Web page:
Newman is described as a muscular Christian, almost like a physical object in and of himself, but of strength and power, rather than of art. Newman gives his nationality away almost immediately "An observer with anything of an eye for national types would have had no difficulty in determining the local origin of this undeveloped connoisseur, and indeed such an observer might have felt a certain humorous relish of the almost ideal completeness with which he filled out the national mould. The gentleman on the divan was a powerful specimen of an American." (James, Chapter 1, italics mine) Newman is strong, he is not undeveloped in the sense of someone who is weak and sickly, he is undeveloped in his schooling in European attitudes.

Far more attractive than any of the portraits that Newman encounters, for he is initially "baffled on the aesthetic question" of the painting's cultural worth, is Claire de Cintre, with whom Newman falls in love. At first, her family is intrigued. After all, Newman has made "a pile of money" and is a veteran of the Civil War. (James, Chapter 2) He is not lacking in intelligence or energy. However, when Newman first proposes to Claire, he speaks almost as if he were making a business proposition or starting a negotiation, rather than a declaration of love. The real obstacle, however, is not Claire, but the social discomfort of Claire's family, who eventually prevent the couple's marriage. Although Newman's worldly success has bought him the leisure of an old-fashioned aristocrat, it cannot buy him the social cache that enables him to transcend European prejudices. Ironically, Newman traveled to Europe to escape what he disliked about America, some of the worst facets he was exposed to while he was making his fortune. But because Newman lacks an 'old' name, literally and figuratively, and the kind of subtle refinement in his bearing and demeanor that is evident to persons such as Claire's mother Madame de Bellegarde, and Claire's older brother, Urbain de Bellegarde his money cannot ingrate him into the family's social circle. Claire's mother is described, in contrast to Newman's evident health, as having a "white, intense, respectable countenance, with its formal gaze," and the face's "circumscribed smile, suggested a document signed and sealed; a thing of parchment, ink, and ruled lines. 'She is a woman of conventions and proprieties,' he [Newman] said to himself as he looked at her; 'her world is the world of things immutably decreed,'" unlike the changing world of America Newman is accustomed to, where everything can be bargained. (James, Chapter 11)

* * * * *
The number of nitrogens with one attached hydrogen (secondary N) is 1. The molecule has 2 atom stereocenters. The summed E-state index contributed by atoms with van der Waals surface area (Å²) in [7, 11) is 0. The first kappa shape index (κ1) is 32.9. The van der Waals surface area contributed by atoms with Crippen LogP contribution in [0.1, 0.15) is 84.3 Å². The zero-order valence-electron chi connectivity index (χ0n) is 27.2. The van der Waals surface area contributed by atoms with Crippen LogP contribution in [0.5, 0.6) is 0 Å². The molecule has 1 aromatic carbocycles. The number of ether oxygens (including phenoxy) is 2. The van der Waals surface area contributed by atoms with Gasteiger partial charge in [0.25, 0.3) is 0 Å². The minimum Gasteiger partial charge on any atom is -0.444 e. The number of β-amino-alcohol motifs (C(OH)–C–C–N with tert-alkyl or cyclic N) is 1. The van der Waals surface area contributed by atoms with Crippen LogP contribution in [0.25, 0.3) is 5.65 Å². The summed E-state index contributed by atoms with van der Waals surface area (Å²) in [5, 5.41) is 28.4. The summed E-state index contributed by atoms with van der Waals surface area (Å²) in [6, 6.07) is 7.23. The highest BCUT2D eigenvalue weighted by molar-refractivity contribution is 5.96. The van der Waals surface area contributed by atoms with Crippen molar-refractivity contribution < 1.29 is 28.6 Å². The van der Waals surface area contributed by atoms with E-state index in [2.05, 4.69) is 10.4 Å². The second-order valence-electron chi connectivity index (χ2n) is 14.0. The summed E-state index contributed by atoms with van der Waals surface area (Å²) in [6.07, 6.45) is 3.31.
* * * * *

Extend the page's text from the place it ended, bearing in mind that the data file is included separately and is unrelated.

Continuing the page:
Newman cannot transcend the taint of his commercial origins and the source of his wealth. He remains the American of the title, and Claire's family would prefer to see her exiled to a convent than enrich the family with what they see as ill-gotten gains. There is no such thing as a new man in Europe. Newman's status as an American wishing to infiltrate, ape, and purchase European culture actually makes him weaker rather than stronger, just like the figure of Ralph Marvell, an American Massachusetts aristocrat in Wharton's novel who marries Undine, and tries to act like an European man of leisure and sensitivity. He is spiritually and morally crushed by Undine's self-esteem and open social-climbing. At least Undine, unlike Ralph or Christopher, has no illusions about what makes an American attractive to Europeans -- it is money, and money alone.